I Have a Quick Question for You

NOTE: The poll has closed. Because 75 percent of respondents want me to share my thoughts about the election’s impact on philanthropy, I will do so in the coming days. While the poll is now closed, you can still leave a comment below.


Much is being written about the potential impact of the election results on philanthropy. Much of what has been written already has been partisan and/or emotional and/or negative. So far, I have refrained from adding my voice. I’ve figured there’s already a lot being said out there, and that you might be tired of the subject already. Or, you just generally might be tired of hearing about the election itself.

However, some people have asked me my thoughts about the future of philanthropy.

Now, I’m going to leave it up to you. Please respond to the anonymous poll question below. If 75 percent of my readers want me to address the subject, I will. Otherwise, I’ll move on and write about other important issues. By the way, this is a flash poll that will end this Sunday night.

Thank you for your guidance!

If you have any particular questions you’d like me to address, please comment below or contact me privately.

That’s what Michael Rosen says… What do you say?

4 Comments to “I Have a Quick Question for You”

  1. In the long term, I don’t think there will be any impact unless the core of why giving remains stuck at 2% of GDP is addressed.

    Personally, I believe this December will be the highest ever as the value of the 39.6% tax deduction is a known commodity and with lower tax rates a possibility on the horizon, donors will be motivated to get the biggest bang for their buck.

    Unfortunately (or fortunately), this will lead to an ever increasing amount of money given to DAF’s, who will be more than happy to be stewards.

    • Jon, thank you for sharing your thoughts. I tend to be a bit optimistic about the future of philanthropy. The affect of the election on year-end fundraising will, in part, depend on the type of charity. The key for organizations is to keep on fundraising.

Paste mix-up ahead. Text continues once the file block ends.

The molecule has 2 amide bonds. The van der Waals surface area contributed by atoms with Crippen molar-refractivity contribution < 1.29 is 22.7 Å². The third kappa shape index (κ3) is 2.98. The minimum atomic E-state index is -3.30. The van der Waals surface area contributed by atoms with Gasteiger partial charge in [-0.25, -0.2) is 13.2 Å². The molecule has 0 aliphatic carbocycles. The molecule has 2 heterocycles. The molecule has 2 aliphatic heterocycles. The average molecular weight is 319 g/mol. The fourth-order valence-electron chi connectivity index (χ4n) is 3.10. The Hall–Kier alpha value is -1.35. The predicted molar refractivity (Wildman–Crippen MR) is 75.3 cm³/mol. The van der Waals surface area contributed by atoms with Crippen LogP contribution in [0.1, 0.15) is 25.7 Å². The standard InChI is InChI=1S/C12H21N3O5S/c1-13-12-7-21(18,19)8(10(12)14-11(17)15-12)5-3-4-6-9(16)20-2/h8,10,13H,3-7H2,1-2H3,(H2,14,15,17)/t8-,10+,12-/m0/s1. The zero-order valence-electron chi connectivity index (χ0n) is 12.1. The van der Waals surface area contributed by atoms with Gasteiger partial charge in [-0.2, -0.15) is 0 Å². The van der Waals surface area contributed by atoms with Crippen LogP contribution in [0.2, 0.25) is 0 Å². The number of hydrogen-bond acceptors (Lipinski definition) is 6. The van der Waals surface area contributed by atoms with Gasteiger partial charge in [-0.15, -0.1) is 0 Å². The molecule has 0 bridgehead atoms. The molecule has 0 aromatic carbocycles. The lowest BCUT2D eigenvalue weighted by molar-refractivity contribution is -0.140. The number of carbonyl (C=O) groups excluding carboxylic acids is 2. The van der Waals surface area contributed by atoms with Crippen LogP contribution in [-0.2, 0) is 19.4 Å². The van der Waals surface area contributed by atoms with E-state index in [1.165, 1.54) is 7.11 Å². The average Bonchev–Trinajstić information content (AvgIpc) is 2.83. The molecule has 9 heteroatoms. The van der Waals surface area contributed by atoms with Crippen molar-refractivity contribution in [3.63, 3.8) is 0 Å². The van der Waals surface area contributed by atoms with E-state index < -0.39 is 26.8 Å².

2. I’d love to hear your thoughts. Personally, I’m bullish, because I believe in the free market of philanthropy that will thrive under a limited government–not in the misguided and destructive socialism I hear gushing from most consultants.

    • Sr. Mary Brigid. Thank you for taking the time to write to me. I apologize for the delay in my response.

      There is evidence that supports your opinion that philanthropy tends to thrive under limited government. For example, Marvin Olasky observed in his book The Tragedy of American Compassion, greater government involvement in and funding of the social services sector historically has led to a pullback of private support for such organizations.

      On the other hand, I know there are some economists who would argue that while private philanthropy will step-up in an attempt to offset government funding cutbacks to charities, it is unlikely to fully make up the difference.

      In our society, there seems to be a growing divide regarding the fundamental belief in the role of government v. the private sector. Those of the left believe that collective action through government is the way to solve the nation’s problems. Those on the right believe our country was founded on individual liberty and, therefore, people should get to keep their own money and distribute it as they see fit. Those on the right further believe that the private sector can deliver charity services far more efficiently than the government with better results. I would argue that the latter group is more in alignment with the founding principles of the United States of America.

      As far as the Trump Administration goes, it remains to be seen whether or not it will usher in an era of “limited government.” I’m not hopeful. Both Republicans and Democrats have long been united in one common objective: growing the government. While their approaches to government are a bit different, the common objective is amassing more power for the political class. Interestingly, Alexis de Tocqueville, the 19th century French historian and political writer, made a number of observations about America that are particularly relevant today including:

      “The health of a democratic society may be measured by the quality of functions performed by private citizens.”

      “The American Republic will endure until the day Congress discovers that it can bribe the public with the public’s money.”

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